Short-term rentals and tax: What you need to know

By Grace Ormsby 30 June 2020 | 1 minute read

The Australian Taxation Office has offered insight into its treatment of short-term rentals this financial year, noting that both bushfires and COVID-19 have wreaked havoc on the letting patterns of many investors.

rentals and tax
>Assistant commissioner Karen Foat said the ATO recognises that “circumstances over the past six months have seen many short-term rentals see cancellations or sit vacant as a result of either COVID-19 or bushfires”.

In situations where COVID-19 or natural disasters have adversely affected demand, including the cancellation of existing booking for a short-term rental property, the Tax Office has highlighted how deductions are still available, provided a property was still “genuinely” available to rent.

However, where owners have decided to instead use the property for private purposes, offered the property to family or friends for free, offered the property to others in need or stopped renting the property out, they can’t claim deductions for these periods.

Elaborating further, Ms Foat said that “generally speaking, if your plans to rent a property in 2020 were the same as those for 2019, but were disrupted by COVID-19 or bushfires, you will still be able to claim the same proportion of expenses you would have been entitled to claim previously”.

To determine the proportion of expenses that can be claimed for short-term rental properties impacted by COVID-19 or bushfires, the ATO has offered up a reasonable approach: To apportion expenses based on the previous year’s usage pattern, unless you can show it was genuinely available for rent for a longer period of time in 2020.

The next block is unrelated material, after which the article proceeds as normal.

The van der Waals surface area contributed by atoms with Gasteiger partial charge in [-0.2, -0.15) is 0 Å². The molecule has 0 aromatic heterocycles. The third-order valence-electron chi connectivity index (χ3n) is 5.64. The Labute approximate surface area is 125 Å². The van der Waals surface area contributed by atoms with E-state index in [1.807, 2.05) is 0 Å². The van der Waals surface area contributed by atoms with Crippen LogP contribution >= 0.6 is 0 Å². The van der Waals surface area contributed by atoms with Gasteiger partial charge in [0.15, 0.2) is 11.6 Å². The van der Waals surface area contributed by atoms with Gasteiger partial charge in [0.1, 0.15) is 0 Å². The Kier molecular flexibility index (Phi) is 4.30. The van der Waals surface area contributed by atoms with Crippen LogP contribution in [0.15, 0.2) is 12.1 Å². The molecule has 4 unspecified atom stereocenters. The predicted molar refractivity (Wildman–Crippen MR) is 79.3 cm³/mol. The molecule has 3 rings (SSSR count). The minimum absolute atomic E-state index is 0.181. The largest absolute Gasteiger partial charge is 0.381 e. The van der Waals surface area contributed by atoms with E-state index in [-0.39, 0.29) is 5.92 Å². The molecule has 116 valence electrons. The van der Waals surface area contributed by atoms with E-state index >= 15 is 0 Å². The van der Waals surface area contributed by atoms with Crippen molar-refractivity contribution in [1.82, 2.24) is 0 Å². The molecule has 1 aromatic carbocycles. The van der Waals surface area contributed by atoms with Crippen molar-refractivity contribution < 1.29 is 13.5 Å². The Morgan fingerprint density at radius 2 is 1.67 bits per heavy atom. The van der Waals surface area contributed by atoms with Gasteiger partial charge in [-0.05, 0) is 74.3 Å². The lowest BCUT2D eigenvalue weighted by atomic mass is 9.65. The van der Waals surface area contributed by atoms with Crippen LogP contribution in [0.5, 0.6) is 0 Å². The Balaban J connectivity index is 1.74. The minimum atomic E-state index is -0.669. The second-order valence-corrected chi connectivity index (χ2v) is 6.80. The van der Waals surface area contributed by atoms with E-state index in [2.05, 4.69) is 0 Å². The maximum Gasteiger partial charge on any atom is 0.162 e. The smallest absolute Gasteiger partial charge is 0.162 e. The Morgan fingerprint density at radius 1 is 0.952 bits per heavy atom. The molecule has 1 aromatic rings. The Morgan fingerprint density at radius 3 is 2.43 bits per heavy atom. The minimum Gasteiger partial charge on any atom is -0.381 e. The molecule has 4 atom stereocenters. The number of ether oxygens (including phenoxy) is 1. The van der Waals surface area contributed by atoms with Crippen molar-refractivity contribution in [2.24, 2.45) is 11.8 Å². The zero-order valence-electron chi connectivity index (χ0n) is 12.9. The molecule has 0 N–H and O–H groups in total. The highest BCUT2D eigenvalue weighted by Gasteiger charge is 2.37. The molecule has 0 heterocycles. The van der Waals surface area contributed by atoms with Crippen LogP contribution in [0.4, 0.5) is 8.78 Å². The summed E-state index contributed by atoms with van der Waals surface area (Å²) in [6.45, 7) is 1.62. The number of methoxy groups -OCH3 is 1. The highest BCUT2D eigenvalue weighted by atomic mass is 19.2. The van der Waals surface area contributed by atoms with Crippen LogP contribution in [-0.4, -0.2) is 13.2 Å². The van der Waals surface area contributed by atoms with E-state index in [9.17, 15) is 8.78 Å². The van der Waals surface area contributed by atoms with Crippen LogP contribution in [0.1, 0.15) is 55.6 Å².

If the owner of the property, family or friends move into the property to live in it because of COVID-19 or bushfires – whether for a reduced rate or at no cost – this must be counted as private use when working out any 2020 claims.

The ATO has flagged that factors such as reserving the property or leaving it vacant over peak periods, not charging the market rate and the types of terms and conditions of the bookings are all taken into consideration when deciding if active and genuine efforts are being made to ensure a property is available for rent.

If a property is not genuinely available for rent, expenses claims must only be limited to the days when it is.

But where an owner allows friends or family to stay in the property at a reduced price, deductions can still be claimed, albeit limited to the amount of rent received for these periods.

Most importantly, and no matter the circumstances, the ATO has also flagged the importance of keeping a record of all expenses.

“Without good records, you will find it difficult to declare all your rental-related income in your tax return and work out what expenses you can claim as deductions,” Ms Foat explained.

According to the Tax Office, the number one cause of disallowed claims is taxpayers being unable to produce receipts or other documents to support a claim.

Short-term rentals and tax: What you need to know
rentals and tax
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